Privatisation is unpopular, a failure, and being rejected across the Western world. That’s the finding of a major report from the new campaign group ‘We Own It‘, which calls for a new public service users’ bill.

The report draws on a poll the organisation commissioned from Survation, and gives a wealth of academic studies and examples from around the world. It makes for interesting reading.

Public opinion is against privatisation

60% of voters, for example, believe that “local and national government should run public services in the public sector as the default, and only consider contracting out if this fails”, whilst only 28% believe the private sector should be the first choice. 54% believe that the public sector is more accountable because of democratic structures, whilst only 29% believe that the ability to terminate contracts makes the private sector more accountable.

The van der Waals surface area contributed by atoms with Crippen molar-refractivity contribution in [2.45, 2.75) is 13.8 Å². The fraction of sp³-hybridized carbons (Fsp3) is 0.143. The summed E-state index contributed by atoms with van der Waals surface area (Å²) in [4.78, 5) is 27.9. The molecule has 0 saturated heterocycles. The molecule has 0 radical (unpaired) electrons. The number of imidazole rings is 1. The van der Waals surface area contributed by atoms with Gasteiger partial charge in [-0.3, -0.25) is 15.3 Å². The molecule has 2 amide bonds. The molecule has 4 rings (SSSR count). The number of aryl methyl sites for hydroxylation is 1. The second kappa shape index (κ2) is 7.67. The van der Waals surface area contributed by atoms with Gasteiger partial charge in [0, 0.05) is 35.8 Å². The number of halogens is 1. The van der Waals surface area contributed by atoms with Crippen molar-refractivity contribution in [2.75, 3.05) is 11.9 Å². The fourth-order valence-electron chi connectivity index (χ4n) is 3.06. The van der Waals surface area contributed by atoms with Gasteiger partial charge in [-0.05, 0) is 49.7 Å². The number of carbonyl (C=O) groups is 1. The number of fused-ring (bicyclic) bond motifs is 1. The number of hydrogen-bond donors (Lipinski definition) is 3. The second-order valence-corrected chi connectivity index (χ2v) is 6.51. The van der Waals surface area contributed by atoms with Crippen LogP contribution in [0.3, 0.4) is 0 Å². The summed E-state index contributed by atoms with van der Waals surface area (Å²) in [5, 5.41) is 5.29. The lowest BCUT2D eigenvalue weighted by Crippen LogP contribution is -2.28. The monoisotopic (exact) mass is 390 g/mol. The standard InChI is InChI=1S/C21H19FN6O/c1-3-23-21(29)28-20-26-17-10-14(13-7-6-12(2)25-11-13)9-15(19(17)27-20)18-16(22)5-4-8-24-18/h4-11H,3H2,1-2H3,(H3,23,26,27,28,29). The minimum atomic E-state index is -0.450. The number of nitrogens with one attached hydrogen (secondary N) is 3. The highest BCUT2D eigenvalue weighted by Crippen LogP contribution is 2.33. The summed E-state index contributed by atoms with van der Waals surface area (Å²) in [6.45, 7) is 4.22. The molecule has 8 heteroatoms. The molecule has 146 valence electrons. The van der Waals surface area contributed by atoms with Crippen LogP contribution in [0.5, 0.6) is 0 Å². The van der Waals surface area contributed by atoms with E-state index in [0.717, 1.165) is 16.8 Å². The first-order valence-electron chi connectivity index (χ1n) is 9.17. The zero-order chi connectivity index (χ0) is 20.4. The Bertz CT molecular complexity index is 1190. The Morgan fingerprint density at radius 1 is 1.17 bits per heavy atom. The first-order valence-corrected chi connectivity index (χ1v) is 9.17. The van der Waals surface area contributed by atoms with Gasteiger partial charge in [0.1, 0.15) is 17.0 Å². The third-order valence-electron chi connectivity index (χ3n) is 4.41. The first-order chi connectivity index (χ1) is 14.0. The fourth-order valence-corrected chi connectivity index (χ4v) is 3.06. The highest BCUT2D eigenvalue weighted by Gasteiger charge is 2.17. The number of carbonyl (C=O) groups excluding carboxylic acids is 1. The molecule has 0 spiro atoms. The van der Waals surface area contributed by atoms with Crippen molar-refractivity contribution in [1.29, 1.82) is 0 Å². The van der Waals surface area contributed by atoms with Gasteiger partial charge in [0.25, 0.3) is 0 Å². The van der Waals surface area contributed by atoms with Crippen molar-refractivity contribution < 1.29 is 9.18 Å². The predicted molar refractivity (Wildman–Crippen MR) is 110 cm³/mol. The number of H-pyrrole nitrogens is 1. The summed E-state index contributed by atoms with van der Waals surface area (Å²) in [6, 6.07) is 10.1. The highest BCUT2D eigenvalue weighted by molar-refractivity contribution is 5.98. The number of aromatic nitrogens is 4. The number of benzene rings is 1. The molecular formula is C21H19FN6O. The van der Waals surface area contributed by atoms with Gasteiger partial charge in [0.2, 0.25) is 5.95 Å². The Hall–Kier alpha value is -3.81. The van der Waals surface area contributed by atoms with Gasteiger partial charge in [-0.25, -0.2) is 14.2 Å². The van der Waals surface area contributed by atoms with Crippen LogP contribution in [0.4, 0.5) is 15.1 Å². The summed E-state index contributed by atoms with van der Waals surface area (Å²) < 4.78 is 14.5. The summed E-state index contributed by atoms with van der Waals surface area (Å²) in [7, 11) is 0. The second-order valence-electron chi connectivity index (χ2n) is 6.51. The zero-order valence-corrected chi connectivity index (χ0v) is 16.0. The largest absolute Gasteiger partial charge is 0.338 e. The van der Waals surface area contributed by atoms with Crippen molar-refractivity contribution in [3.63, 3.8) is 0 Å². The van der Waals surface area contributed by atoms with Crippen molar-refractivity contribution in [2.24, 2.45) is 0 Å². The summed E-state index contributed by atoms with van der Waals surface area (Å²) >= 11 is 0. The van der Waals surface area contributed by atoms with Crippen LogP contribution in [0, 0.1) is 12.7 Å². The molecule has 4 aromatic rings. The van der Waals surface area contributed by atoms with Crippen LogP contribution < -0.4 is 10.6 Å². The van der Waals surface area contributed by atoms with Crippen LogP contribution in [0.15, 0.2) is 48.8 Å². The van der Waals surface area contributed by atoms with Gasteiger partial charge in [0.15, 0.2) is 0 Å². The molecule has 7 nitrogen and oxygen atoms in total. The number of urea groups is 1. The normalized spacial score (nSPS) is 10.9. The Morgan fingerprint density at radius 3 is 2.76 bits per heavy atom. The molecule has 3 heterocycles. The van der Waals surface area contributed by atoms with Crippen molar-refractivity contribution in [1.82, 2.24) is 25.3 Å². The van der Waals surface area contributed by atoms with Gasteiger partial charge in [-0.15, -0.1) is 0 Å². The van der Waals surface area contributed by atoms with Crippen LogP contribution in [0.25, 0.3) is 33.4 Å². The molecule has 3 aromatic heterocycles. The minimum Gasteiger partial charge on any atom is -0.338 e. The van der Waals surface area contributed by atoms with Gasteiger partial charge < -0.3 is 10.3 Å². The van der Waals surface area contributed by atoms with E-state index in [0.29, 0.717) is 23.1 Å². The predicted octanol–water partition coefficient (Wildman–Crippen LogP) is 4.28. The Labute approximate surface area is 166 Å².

The poll shows that voters across parties and across the country support public ownership of public services rather than privatisation. Despite 30 years of politicians from Labour, Tories and Lib Dems trying to convince the public that the private sector is best, people aren’t convinced.

There are also some questions asking opinions on policies which perhaps seem like common sense. At a first reading, I wasn’t surprised to see mass support. For example:

– Only 8% disagree with the statement that “when a public service is put out to tender, there should always be an in-house bid to see if the service could be provided publicly at better value” – with 80% agreeing, and 12% not expressing an opinion.